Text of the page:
Friday, 26 April 2013

Renaissance Robert

Robert Milkins has waited eight long years to get back to the Crucible and really made his return count.

The Milkman slayed 2010 world champion Neil Robertson 10-8 in a thrilling match giving him the biggest scalp of this year's World Championship first round.
Picture by Monique Limbos

The world number 19 reckons this was the biggest win of life and it signals that his career fightback shows no sign of ending just yet. The Gloucester pro is back on the rise after a major slump. He dropped so far down the rankings that at one point that he was outside the top 48 and claims his life was in the "gutter".

He's settled down off the table and has engineered a stunning renaissance this season on the table. He's been playing excellent snooker and has quickly become one of the most feared opponents in the qualifiers. He's now on the cusp of a place in the top 16 and used the Crucible as a stage to show everyone why.

Milkins is one of those players who everyone knows can play, and very well on his day. He's always been a good potter and very heavy break builder. Lots of the professionals have these qualities in their locker. What sets the very best apart is tactical nous and how they handle the pressure. These were the very attributes that won Milkins this memorable match after he trailed the Australian 5-2.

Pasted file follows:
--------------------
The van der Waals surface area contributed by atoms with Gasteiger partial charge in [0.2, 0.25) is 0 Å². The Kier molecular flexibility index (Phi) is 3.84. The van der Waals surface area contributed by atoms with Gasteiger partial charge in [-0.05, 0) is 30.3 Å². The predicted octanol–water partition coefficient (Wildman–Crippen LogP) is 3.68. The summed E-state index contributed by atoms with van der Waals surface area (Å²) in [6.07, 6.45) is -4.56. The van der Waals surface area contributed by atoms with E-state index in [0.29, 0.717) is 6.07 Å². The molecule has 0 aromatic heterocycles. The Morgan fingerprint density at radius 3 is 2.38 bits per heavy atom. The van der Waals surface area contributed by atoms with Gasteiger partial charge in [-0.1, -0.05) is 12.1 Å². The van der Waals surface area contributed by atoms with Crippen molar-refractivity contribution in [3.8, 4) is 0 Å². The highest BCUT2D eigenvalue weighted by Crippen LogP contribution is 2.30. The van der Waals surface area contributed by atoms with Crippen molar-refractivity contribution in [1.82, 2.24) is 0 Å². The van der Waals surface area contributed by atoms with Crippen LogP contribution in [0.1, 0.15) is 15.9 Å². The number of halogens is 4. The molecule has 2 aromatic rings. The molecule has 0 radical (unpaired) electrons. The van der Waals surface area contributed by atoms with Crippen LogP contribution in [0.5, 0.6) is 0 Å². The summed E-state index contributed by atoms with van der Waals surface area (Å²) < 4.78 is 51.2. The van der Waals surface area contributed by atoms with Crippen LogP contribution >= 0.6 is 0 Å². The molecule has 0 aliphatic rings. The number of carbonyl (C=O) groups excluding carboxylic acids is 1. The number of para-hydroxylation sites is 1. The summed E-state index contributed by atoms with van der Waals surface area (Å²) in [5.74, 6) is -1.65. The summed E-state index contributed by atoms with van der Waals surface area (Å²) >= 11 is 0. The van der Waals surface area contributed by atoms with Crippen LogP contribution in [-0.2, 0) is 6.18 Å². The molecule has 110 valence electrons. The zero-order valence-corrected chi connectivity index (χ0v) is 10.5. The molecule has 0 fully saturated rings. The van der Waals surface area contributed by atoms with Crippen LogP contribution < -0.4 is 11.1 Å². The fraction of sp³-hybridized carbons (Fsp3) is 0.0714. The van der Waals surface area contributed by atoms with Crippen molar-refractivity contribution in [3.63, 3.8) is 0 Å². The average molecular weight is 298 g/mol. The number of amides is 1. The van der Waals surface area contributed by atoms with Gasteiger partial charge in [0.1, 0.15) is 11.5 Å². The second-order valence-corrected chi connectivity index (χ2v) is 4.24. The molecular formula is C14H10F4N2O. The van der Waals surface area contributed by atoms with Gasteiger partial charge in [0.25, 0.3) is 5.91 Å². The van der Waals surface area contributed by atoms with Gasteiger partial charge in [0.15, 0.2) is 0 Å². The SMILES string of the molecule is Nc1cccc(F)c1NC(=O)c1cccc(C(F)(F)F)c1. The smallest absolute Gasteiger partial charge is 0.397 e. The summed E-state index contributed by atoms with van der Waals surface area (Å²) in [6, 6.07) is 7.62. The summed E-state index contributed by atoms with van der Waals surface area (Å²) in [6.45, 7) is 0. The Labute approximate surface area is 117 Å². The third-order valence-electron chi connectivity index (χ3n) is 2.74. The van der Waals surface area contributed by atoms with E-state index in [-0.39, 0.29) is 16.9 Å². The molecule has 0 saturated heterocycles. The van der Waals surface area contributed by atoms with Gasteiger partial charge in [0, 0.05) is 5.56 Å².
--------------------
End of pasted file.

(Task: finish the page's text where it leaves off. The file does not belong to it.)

Robert won eight of the last 11 frames and played so well he saw the former world champion deteriorate in front of his very eyes.

Milkins just kept on producing and found a way to break down Robertson. The test was always going to be crossing the winning line, but as victory crept closer he he kept his calm and didn't wilt. His shot selection was brave and the rewards were massive.

Many people tipped Robertson for the title, but Milkins rubbished those view. He isn't here to make friends. He's already knocked out the people's champion Jimmy White in qualifying and will fancy his chances of going even further now.

He has beaten one of the best in the world. There's nothing really to fear now. His game has stood up to one of the sternest tests out there and he's forced the hand of a player who usually has such unshakable steel.

Robertson came into this event right to be feeling confident. He won the most recent ranking event in Beijing, but the World Championship brings a completely different pressure. His hopes are over for another year.

Milkins has been one of the players of the season outside the top 16. Now you've seen why.

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